Wednesday, 17 July 2013

Balti Chicken - a Brit take-away favorite, now a part of my kitchen too. Another pot boiler from the curry nation.

An eager beaver of a cook, I am. Every week, a new dish from some part of the world. That's how it is with me. Things haven't changed ever since I learnt cooking.

Here is the recipe for you: But this is not chicken. Its made of paneer. A vegetarian version of its meaty cousin.

I didn't click a picture to share with you. Hence a borrowed one, just to give you an idea of how it will look.


Ahoy, let's get cooking!

Don't be daunted by the long list of ingredients.
Just have faith, some patience and we will make it to the end. So, there.

2 teaspoons ground cumin
1 tablespoon ground cinnamon
1 tablespoon ground coriander
1 teaspoon garam masala
1/2 teaspoon chili powder
1 teaspoon mustard seeds
1 teaspoon cumin seeds
1 tablespoon turmeric
A good slug of oil (use groundnut or sunflower oil)
2 onions (roughly chopped)
1 tablespoon crushed garlic or 3 garlic cloves (finely chopped)
1 tablespoon ginger (finely grated)
400g chopped tomatoes
1 cup water
1 teaspoon salt
3 bay leaves
1/4 teaspoon ground cardamom
1 lemon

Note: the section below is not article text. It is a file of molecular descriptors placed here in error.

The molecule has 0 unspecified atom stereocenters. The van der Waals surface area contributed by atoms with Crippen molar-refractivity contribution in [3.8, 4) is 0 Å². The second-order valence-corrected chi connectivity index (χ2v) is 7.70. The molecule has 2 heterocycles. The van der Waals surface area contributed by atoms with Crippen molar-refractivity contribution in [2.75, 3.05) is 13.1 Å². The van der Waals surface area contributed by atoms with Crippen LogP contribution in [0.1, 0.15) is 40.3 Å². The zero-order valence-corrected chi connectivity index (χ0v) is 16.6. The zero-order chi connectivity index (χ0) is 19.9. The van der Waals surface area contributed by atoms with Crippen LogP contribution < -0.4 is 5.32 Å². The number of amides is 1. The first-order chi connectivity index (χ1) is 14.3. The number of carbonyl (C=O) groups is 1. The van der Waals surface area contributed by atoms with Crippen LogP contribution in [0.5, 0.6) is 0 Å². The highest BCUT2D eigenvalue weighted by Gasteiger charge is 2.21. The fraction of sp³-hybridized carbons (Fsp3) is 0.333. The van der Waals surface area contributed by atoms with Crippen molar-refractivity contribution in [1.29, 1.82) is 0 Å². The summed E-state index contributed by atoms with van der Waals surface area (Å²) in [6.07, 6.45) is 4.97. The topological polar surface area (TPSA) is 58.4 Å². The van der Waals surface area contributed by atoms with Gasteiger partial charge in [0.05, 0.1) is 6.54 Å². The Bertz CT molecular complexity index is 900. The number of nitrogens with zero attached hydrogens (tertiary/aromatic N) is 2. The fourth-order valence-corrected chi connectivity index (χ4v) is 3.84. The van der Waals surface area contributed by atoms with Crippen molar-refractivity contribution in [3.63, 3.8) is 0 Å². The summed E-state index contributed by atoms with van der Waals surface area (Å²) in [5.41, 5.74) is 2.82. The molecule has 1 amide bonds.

1 cup frozen baby peas (or fresh if you have them)
Fresh coriander (to serve)

Paneer : 300gms

You may want to grind all the spices to powder and then proceed. If you are the slightly lazy kind, then just use store-bought powdered spices.

1. Measure all the spices except the cardamom into a bowl. Meanwhile, bring a large frying pan or wok to a medium to high heat. Add the spices to the dry pan and stir them constantly to ensure they don’t burn. After about a minute or so you’ll begin to smell the aromas and they will be darkening in colour. Pour the mixture into a bowl and set aside. There will likely be some leftover spice in the pan. That’s ok – just leave it there.

2. Add the oil and onion to the pan and cook until the onion is translucent. Once it’s cooked, add the garlic and ginger, stirring constantly. Garlic burns easily so make sure this doesn’t happen. 

3. After about a minute, stir the spice mixture back in as well as the tomatoes, the cup of water, bay leaves, cardamom powder, the lemon zest, the juice of half the lemon, (putting the other half of the lemon aside) and salt. Stir the mixture well and bring to the boil.

4. Once the mixture is boiling, reduce the heat to low and simmer the sauce for about 20 minutes. You want almost all of the liquid to reduce off so that the curry is nice and thick.

5. Once the liquid has reduced, take the pan off the heat, let cool; remove the bay leaves and blend the mixture until smooth.

6. Once smooth, put the sauce back in the pan, cover it and put it back on the stove on a low heat for ten minutes.  At this point, taste the curry. If it lacks flavour, add extra salt. If it’s too salty, add a chopped clean potato for the last ten minutes, if it needs more zing, add the remaining juice from the lemon. Add in the frozen peas. Add in pre-seared paneer.

7. It’s serving time! Spoon the curry into bowls, top with fresh coriander and enjoy with rice or roti!
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